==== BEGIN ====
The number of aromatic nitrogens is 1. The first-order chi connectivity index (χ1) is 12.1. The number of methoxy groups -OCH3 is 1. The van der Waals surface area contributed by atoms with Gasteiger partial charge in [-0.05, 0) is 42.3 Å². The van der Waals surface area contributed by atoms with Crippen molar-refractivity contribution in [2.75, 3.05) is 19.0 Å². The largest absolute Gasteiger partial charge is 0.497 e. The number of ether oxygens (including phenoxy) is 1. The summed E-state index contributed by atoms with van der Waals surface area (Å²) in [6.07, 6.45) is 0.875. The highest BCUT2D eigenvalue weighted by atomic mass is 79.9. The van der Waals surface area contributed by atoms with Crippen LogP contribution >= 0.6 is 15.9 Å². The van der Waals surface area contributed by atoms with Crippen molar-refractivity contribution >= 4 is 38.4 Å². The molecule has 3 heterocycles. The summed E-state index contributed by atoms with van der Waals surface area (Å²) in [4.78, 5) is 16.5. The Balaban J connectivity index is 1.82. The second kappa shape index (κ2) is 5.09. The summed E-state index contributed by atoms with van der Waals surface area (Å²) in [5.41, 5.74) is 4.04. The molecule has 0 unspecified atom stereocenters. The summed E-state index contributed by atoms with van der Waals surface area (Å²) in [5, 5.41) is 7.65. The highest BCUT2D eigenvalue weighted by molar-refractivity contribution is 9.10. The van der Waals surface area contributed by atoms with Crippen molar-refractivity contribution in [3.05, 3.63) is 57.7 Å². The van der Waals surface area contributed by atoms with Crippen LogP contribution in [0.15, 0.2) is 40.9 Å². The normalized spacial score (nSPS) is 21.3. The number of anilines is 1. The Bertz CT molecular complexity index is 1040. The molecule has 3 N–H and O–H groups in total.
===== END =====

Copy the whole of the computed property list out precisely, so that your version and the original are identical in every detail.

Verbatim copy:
The number of aromatic nitrogens is 1. The first-order chi connectivity index (χ1) is 12.1. The number of methoxy groups -OCH3 is 1. The van der Waals surface area contributed by atoms with Gasteiger partial charge in [-0.05, 0) is 42.3 Å². The van der Waals surface area contributed by atoms with Crippen molar-refractivity contribution in [2.75, 3.05) is 19.0 Å². The largest absolute Gasteiger partial charge is 0.497 e. The number of ether oxygens (including phenoxy) is 1. The summed E-state index contributed by atoms with van der Waals surface area (Å²) in [6.07, 6.45) is 0.875. The highest BCUT2D eigenvalue weighted by atomic mass is 79.9. The van der Waals surface area contributed by atoms with Crippen LogP contribution >= 0.6 is 15.9 Å². The van der Waals surface area contributed by atoms with Crippen molar-refractivity contribution >= 4 is 38.4 Å². The molecule has 3 heterocycles. The summed E-state index contributed by atoms with van der Waals surface area (Å²) in [4.78, 5) is 16.5. The Balaban J connectivity index is 1.82. The second kappa shape index (κ2) is 5.09. The summed E-state index contributed by atoms with van der Waals surface area (Å²) in [5.41, 5.74) is 4.04. The molecule has 0 unspecified atom stereocenters. The summed E-state index contributed by atoms with van der Waals surface area (Å²) in [5, 5.41) is 7.65. The highest BCUT2D eigenvalue weighted by molar-refractivity contribution is 9.10. The van der Waals surface area contributed by atoms with Crippen molar-refractivity contribution in [3.05, 3.63) is 57.7 Å². The van der Waals surface area contributed by atoms with Crippen LogP contribution in [0.15, 0.2) is 40.9 Å². The normalized spacial score (nSPS) is 21.3. The number of anilines is 1. The Bertz CT molecular complexity index is 1040. The molecule has 3 N–H and O–H groups in total.